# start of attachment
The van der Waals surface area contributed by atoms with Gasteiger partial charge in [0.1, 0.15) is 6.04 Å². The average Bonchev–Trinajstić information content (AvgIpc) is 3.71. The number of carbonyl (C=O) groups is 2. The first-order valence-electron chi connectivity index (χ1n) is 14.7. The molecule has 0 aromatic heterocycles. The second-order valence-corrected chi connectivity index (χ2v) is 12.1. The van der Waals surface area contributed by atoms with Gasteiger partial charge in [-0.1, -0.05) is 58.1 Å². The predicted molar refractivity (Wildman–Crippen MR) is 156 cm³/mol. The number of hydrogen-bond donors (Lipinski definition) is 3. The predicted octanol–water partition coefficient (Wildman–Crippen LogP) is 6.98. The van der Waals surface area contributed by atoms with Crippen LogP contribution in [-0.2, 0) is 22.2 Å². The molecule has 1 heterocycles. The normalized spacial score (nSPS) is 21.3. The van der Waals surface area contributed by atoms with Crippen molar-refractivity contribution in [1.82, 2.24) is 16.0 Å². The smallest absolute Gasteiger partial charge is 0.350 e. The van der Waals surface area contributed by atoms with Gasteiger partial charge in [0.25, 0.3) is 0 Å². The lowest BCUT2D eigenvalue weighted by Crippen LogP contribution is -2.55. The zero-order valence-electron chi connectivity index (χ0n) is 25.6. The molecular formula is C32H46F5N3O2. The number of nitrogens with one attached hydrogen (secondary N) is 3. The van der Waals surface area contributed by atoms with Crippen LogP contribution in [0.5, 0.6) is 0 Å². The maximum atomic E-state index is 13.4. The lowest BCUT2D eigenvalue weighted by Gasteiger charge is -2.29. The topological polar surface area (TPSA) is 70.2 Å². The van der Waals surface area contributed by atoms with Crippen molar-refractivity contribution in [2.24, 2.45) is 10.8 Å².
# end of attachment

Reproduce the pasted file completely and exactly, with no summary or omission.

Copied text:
The van der Waals surface area contributed by atoms with Gasteiger partial charge in [0.1, 0.15) is 6.04 Å². The average Bonchev–Trinajstić information content (AvgIpc) is 3.71. The number of carbonyl (C=O) groups is 2. The first-order valence-electron chi connectivity index (χ1n) is 14.7. The molecule has 0 aromatic heterocycles. The second-order valence-corrected chi connectivity index (χ2v) is 12.1. The van der Waals surface area contributed by atoms with Gasteiger partial charge in [-0.1, -0.05) is 58.1 Å². The predicted molar refractivity (Wildman–Crippen MR) is 156 cm³/mol. The number of hydrogen-bond donors (Lipinski definition) is 3. The predicted octanol–water partition coefficient (Wildman–Crippen LogP) is 6.98. The van der Waals surface area contributed by atoms with Crippen LogP contribution in [-0.2, 0) is 22.2 Å². The molecule has 1 heterocycles. The normalized spacial score (nSPS) is 21.3. The van der Waals surface area contributed by atoms with Crippen molar-refractivity contribution in [1.82, 2.24) is 16.0 Å². The smallest absolute Gasteiger partial charge is 0.350 e. The van der Waals surface area contributed by atoms with Gasteiger partial charge in [0.25, 0.3) is 0 Å². The lowest BCUT2D eigenvalue weighted by Crippen LogP contribution is -2.55. The zero-order valence-electron chi connectivity index (χ0n) is 25.6. The molecular formula is C32H46F5N3O2. The number of nitrogens with one attached hydrogen (secondary N) is 3. The van der Waals surface area contributed by atoms with Crippen LogP contribution in [0.5, 0.6) is 0 Å². The maximum atomic E-state index is 13.4. The lowest BCUT2D eigenvalue weighted by Gasteiger charge is -2.29. The topological polar surface area (TPSA) is 70.2 Å². The van der Waals surface area contributed by atoms with Crippen molar-refractivity contribution in [2.24, 2.45) is 10.8 Å².